Our stories also serve a generative purpose as well. We pass on our stories to others who retell and then incorporate into their own story. Images of story-telling grandparents or community sages may come to mind. Many cultures believe wisdom is a gift to the aging.
Pastoral psychotherapist Margaret Kornfeld makes me believe that the adage “with age comes wisdom” has a ring of truth to it. Kornfeld writes, “[Senior adulthood] is the time of meaning making. Many philosophers, religious leaders and thinkers have made their weightiest contributions at the end of their lives as they have with reviewed, synthesized, and integrated a lifetime of experience and reflection.” And, there are studies to support that as you age you continue to grow in intelligence. Kornfeld cites research that shows “the ability to make judgments on the basis of accumulated information, range of world knowledge, and fluency and richness of communication actually increases well into the ninth decade of life.” She goes on to note that psychologist “[Erik] Erikson believes that it is the task of all people to become wise and to make meaning of our own life experience.”
Kornfeld’s words remind me how treasured our wise elders are in our communities and in our hearts. This wisdom is passed on through the pages of our intersecting life stories.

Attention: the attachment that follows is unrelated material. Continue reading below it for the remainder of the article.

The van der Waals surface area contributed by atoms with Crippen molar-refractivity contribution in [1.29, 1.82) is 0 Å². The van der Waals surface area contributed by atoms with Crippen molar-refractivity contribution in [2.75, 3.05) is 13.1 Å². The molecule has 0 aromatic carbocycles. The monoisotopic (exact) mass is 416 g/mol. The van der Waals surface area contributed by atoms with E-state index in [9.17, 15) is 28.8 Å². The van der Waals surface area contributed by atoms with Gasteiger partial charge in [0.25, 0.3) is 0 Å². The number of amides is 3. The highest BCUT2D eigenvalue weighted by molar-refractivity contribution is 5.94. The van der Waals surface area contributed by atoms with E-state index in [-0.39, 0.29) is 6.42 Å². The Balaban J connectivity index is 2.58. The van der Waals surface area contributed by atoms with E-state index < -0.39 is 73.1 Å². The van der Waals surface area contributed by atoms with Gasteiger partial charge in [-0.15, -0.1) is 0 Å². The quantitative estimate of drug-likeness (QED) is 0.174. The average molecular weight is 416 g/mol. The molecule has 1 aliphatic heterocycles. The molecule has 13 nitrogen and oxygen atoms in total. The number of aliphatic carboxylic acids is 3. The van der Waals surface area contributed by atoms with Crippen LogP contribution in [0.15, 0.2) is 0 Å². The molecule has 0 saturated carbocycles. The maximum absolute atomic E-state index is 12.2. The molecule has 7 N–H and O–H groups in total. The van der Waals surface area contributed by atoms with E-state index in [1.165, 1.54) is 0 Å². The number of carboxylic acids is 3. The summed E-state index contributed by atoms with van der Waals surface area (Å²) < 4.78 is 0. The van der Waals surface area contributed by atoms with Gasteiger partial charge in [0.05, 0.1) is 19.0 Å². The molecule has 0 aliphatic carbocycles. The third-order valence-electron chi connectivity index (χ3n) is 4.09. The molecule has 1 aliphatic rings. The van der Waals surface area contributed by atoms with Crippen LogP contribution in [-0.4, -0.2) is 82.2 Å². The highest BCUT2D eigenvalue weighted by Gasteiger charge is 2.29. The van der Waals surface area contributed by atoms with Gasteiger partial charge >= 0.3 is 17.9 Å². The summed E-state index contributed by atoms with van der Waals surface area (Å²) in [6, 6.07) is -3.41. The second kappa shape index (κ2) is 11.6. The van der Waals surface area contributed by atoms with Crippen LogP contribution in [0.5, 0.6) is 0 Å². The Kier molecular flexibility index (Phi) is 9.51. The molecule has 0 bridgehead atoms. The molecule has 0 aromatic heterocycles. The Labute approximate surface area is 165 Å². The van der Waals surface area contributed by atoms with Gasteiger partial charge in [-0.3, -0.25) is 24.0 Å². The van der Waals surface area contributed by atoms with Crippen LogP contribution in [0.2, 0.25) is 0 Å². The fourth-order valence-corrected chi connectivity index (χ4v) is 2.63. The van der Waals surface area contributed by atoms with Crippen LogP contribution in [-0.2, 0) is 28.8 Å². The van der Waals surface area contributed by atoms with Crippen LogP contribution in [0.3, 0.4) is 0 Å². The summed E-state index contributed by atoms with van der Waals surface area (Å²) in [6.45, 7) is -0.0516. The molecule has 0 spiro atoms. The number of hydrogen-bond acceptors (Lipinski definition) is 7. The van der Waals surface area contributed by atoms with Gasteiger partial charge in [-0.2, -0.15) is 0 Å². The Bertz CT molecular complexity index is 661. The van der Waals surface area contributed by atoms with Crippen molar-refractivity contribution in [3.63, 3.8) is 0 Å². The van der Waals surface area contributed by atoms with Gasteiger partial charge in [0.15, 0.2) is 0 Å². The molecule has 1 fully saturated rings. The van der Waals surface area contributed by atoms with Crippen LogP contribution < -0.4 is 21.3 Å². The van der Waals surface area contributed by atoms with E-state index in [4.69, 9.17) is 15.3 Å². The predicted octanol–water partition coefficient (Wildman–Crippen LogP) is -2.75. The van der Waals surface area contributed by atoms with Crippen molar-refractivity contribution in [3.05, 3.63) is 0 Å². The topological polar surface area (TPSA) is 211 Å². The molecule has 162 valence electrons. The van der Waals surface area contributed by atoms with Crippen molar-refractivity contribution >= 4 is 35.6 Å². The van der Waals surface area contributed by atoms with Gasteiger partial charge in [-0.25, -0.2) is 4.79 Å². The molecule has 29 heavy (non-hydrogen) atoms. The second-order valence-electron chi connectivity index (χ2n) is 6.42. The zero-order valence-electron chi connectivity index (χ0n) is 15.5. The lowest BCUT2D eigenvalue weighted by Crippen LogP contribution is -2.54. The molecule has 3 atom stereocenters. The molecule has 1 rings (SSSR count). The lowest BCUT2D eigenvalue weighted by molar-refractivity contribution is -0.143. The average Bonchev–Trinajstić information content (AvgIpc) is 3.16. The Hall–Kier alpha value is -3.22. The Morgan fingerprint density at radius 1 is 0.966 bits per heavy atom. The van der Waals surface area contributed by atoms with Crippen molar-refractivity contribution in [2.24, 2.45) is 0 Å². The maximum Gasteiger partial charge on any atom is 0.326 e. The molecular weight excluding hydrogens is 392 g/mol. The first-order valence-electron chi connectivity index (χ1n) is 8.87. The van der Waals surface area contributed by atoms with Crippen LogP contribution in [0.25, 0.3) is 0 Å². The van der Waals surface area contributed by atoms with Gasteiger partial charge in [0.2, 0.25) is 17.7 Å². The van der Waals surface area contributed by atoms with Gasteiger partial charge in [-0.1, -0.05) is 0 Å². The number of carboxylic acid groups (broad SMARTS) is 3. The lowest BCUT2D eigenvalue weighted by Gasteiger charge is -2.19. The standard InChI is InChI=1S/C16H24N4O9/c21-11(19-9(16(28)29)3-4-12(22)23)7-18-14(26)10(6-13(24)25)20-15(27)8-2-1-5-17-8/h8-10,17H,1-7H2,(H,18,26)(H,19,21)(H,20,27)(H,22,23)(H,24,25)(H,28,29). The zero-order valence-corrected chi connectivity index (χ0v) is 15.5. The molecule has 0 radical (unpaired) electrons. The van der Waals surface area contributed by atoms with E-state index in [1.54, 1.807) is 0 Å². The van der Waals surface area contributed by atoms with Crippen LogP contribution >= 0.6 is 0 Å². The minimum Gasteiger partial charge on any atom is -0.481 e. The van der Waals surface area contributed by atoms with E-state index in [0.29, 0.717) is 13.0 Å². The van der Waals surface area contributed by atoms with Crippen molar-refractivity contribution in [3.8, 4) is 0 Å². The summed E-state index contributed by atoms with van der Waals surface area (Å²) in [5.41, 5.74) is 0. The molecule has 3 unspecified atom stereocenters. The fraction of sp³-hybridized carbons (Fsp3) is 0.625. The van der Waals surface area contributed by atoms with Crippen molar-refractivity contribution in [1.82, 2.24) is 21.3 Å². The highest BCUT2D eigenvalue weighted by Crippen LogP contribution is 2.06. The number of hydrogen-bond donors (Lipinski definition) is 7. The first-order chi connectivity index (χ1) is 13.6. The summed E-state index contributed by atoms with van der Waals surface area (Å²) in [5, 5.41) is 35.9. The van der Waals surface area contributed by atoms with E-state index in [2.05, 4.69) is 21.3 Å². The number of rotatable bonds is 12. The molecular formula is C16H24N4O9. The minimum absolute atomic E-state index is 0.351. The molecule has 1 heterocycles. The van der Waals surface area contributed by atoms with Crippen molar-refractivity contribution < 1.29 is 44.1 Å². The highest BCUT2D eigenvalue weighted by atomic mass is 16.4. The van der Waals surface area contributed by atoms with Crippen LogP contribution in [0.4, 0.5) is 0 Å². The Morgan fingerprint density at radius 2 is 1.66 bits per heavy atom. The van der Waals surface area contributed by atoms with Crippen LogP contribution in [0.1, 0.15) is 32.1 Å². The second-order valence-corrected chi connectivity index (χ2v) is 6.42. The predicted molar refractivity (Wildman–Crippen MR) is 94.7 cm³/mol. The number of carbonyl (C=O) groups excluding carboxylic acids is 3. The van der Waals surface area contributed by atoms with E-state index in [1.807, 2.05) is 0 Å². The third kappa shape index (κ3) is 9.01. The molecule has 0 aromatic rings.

There are many suggested ways to begin and find a focus. Considering some of these, here are a few simple steps that might help you begin to bring out your life story.
- Think about your life. What are your earliest memories? What images come to your mind? You can draw, paint or free write to express them.
- Make a list of people, places, events, or rituals that are part of your life story.
- Review the listing, consider relationships, and identify one or two themes. (Look for themes and metaphors to emerge)
- Start making some notes that will help you organize your emerging narrative.
- Rework it and/or rewrite it as often as you would like. Each time I write about my life narrative, I pull out different themes and illustrations about my self-identity.
- Don’t be afraid to call a professional (pastor, chaplain, counselor, therapist or other healthcare professional) if you need to talk about or process painful life experiences.
It is through our stories we share that our memories are preserved for future generations. Through our stories:
- we illustrate what is important to us,
- how we nurture a growing sense of purpose, and
- how we approach and make decisions.
Our spirituality makes up the inner beliefs we hold. These inner beliefs are like the binding that holds all of the pages of our life story together.
What would fill the pages of your life story? How does your spirituality hold the pages of your life story together?
Reverend Sherry Perry, serves as staff chaplain with Blakeford at Green Hills to residents, family, and team members. Sherry has a special interest and passion for senior adults. She is focused on supporting the various relationships surrounding senior adults as they navigate this special season of life. She is board certified with both the Board of Chaplaincy Certification Inc. (BCCi) an affiliate of the Association of Professional Chaplains (APC) and the National Association of Veterans Affairs Chaplains (NAVAC). She received her Master of Divinity from Vanderbilt Divinity School.